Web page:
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Old 12-26-2010, 12:40 PM
 
Location: El Paso, TX
25,059 posts, read 18,658,178 times
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The purpose of this post is to show two things.

1) The reign of Jesus Christ is not temporary as some claim, but is forever and ever through the eternal future.

2) The Greek word Aionios and its variations - aionas, aiona, aionos, etc... are properly used with reference to things which are eternal in nature. Aionios has the meaning of an indefinite period. Either indefinite because eternal, or indefinite but not eternal. It depends upon the context.

Because of 1 Corinthians 15:24 which says, ''Then comes the end, when He delivers up the kingdom to the God and Father, when He has abolished all rule and all authority and power. 25] For He must reign until He has put all His enemies under His feet.'', there are those who think that Jesus Christ will not rule forever.

The Bible is clear that He will rule forever along with God the Father. Compare the following passages.

Luke 1:33 'And He (Jesus) will reign over the house of Jacob forever (aionas); and His Kingdom will have no end. This passage approaches the fact that Jesus will reign forever from two different perspectives. First, it states that Jesus will reign forever, and then it strengthens that statement by declaring that there will be no end to His reign. It can't be made any more plain than that. Jesus' reign will have no end and is therefore eternal - aionas.

In Isaiah 9:6-7 both the Lord's birth and His eternal reign are prohesied by Isaiah. ''For a child will be born to us, a son will be given to us; and the government will rest on His shoulders; And His name will be called Wonderful Couselor, Mighty God, Eternal Father, Prince of Peace. 7] There will be no end to the increase of His government or of peace, On the throne of David and over his kingdom, To establish it and to uphold it with justice and righteousness From then on and forevermore (olam). The zeal of the LORD of hosts will accomplish this (LORD of the armies - a title which belongs to Jesus Christ).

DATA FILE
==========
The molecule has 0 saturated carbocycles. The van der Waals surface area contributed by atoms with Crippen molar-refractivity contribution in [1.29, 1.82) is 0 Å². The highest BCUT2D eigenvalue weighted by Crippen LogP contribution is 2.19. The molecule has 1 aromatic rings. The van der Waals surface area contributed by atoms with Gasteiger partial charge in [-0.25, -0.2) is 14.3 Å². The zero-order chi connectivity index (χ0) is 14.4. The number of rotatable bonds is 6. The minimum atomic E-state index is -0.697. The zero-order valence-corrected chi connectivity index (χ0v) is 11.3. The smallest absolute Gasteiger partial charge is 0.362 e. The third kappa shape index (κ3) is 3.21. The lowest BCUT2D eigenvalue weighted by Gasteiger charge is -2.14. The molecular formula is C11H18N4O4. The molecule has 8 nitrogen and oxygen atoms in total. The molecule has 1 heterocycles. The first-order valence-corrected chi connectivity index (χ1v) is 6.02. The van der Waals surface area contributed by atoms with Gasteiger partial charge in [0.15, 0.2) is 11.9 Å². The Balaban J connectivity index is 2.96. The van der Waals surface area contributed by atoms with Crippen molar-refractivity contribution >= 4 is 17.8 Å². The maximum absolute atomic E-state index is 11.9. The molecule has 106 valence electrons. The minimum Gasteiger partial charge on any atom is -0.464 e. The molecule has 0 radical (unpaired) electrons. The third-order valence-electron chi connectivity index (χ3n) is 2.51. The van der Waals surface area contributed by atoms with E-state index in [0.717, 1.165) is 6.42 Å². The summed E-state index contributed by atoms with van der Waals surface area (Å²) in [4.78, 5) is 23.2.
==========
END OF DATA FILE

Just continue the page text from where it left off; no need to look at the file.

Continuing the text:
Hebrews 1:8 ''But of the Son He says, ''Thy throne O God, is forever and ever - eis ton aiona tou aionos - to the ages of the ages. The most emphatic way in the Greek of expressing the concept of eternity. The Greek phrase is properly brought over into the Engish with the idiomatic expression forever and ever. This does not imply adding one eternity to another eternity as some would maintain. It simply emphasizes the concept of the eternal duration of Christs reign.

It is seen in the next two verses that both God the Father and God the Son - Jesus Christ, rule together forever.

The eternal throne is that of God and of the Lamb. Revelation 22:1 'And He showed me a river of the water of life, clear as crystal, coming from the throne of God (the Father) and of the Lamb (Jesus Christ).

Revelation 22:3 'And there shall no longer be any curse; and the throne of God and of the Lamb shall be in it, and His bond-servents shall serve Him:


As the Scriptures plainly state, Jesus Christ will rule forever along with God the Father. When the Millennium ends, Jesus Christ will deliver up the kingdom to God the Father and it will be the triune God, Father, Son, and Holy Spirit who rules.

Now, for those who have insisted that Jesus only rules until the end of the Millennium, if you will be honest with yourself, you will see that Jesus rules for all eternity future and you will also see that the Greek word Aionios with its variations properly denotes those things which are of an eternal nature.
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Old 12-26-2010, 01:05 PM
 
Location: Somewhere
6,370 posts, read 6,081,506 times
Reputation: 584
Quote:
Originally Posted by Mike555 View Post
The purpose of this post is to show two things.

1) The reign of Jesus Christ is not temporary as some claim, but is forever and ever through the eternal future.